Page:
_________________________
Bach French Suites No. 6, Allemande and Gigue, Beethoven's Pathetique, Chopin Nocturne 72/1, Fantaisie-Impromptu, Debussy's First Arabesque, Takacs Toccata Op 54, Rachmaninoff Etude-Tableau 33/8.

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#1442727 - 05/24/10 01:10 PM Re: Sad suggestion from daughter's psychologist... [Re: pianogal37]
Betty Patnude Offline
4000 Post Club Member

Registered: 06/11/07
Posts: 4896
Loc: Puyallup, Washington
Have that test and others repeated sometime in the future.

You said you cried at the meeting when you heard this. What did the doctor say or do about that? Did you get a chance to talk about your reaction? Did you get a chance to say that you very much are going to continue in your music making time with your daughter? There are so many ways to find enjoyment and satisfaction in music besides reading from the music page at the piano. Don't discount music from your lives as it is a form of therapy also and perhaps some of her needs can be met through music as therapy to promote well being and inspiration for her.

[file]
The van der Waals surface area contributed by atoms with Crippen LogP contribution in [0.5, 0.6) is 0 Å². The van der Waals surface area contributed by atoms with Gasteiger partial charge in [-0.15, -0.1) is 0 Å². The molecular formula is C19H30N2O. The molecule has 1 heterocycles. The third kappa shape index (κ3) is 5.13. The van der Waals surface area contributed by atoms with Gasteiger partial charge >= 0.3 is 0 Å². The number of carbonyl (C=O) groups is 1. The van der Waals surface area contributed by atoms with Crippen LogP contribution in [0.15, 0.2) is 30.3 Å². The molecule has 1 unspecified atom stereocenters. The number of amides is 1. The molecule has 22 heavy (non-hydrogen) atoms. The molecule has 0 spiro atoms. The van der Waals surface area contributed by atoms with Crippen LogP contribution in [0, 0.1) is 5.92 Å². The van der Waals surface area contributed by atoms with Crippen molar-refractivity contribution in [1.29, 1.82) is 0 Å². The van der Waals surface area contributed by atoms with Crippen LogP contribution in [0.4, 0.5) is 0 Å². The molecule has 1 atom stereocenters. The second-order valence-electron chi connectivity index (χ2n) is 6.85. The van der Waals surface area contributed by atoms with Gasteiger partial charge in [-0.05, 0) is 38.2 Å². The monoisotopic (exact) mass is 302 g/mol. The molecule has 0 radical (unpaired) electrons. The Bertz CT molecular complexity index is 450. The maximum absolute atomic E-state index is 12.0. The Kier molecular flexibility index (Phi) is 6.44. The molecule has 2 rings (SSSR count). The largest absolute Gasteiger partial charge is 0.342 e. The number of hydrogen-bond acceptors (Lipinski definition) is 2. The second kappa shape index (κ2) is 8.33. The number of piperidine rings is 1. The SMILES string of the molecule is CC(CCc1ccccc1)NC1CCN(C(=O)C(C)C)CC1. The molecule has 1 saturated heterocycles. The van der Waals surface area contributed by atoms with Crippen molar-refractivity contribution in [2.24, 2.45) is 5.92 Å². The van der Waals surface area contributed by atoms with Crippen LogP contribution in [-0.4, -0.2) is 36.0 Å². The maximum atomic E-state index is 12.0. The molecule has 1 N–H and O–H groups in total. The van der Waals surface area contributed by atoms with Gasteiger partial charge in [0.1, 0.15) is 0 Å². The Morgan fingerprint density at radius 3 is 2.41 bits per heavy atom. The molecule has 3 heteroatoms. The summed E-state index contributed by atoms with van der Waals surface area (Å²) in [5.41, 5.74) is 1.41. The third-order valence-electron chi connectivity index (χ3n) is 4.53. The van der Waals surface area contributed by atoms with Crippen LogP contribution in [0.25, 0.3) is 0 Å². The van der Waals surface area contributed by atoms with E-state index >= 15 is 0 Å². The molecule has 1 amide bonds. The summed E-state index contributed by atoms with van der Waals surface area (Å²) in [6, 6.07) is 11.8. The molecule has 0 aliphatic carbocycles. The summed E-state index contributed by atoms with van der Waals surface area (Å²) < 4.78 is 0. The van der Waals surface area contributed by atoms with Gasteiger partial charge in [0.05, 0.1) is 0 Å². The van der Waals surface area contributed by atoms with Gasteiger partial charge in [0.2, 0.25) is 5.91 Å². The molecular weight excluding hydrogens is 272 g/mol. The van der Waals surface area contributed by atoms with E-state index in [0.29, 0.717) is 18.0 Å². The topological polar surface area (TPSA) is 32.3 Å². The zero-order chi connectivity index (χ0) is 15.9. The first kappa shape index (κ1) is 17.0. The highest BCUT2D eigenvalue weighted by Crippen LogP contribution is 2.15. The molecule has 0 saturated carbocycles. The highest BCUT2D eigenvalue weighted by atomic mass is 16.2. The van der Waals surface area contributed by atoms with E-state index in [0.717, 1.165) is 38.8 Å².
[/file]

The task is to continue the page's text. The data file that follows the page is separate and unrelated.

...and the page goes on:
The doctor is approaching this completely from an academic achievement focus and telling you what is unlikely to happen; the more important focus is "What "can" happen musically?"

Use this together in music time to help elevate yourselves in appreciation of the world of music and appreciation between yourselves. Obviously if you are teaching her, you play the piano and perhaps have other talents that are in the arts. If only for 15 or 30 minutes a day, you can accomplish a lot by communicating with each other.

This is an area of interest that could lead to a specialized career for you - have you considered that?

One other thing my thoughts bumped on was the "exam" she would be ready for in 3 weeks. You might want to consider whether that works for her or not - pleasure/displeasure - not just the ultimate grading of it. I think your activities could have sensational results if you will focus on the pleasures in music and not the hard parts and the grading of things. Some things take a long time to learn and there is no immediate clue that what is planted is going to bloom. But, over time, things often click and connect and she should be given that opportunity. Over time is the goal here - throughout her childhood - not just the today of it.

Best wishes to you and your daughters!

Betty

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#1442745 - 05/24/10 01:40 PM Re: Sad suggestion from daughter's psychologist... [Re: Morodiene]
Nyiregyhazi Offline
2000 Post Club Member

Registered: 07/24/09
Posts: 2464
Originally Posted By: Morodiene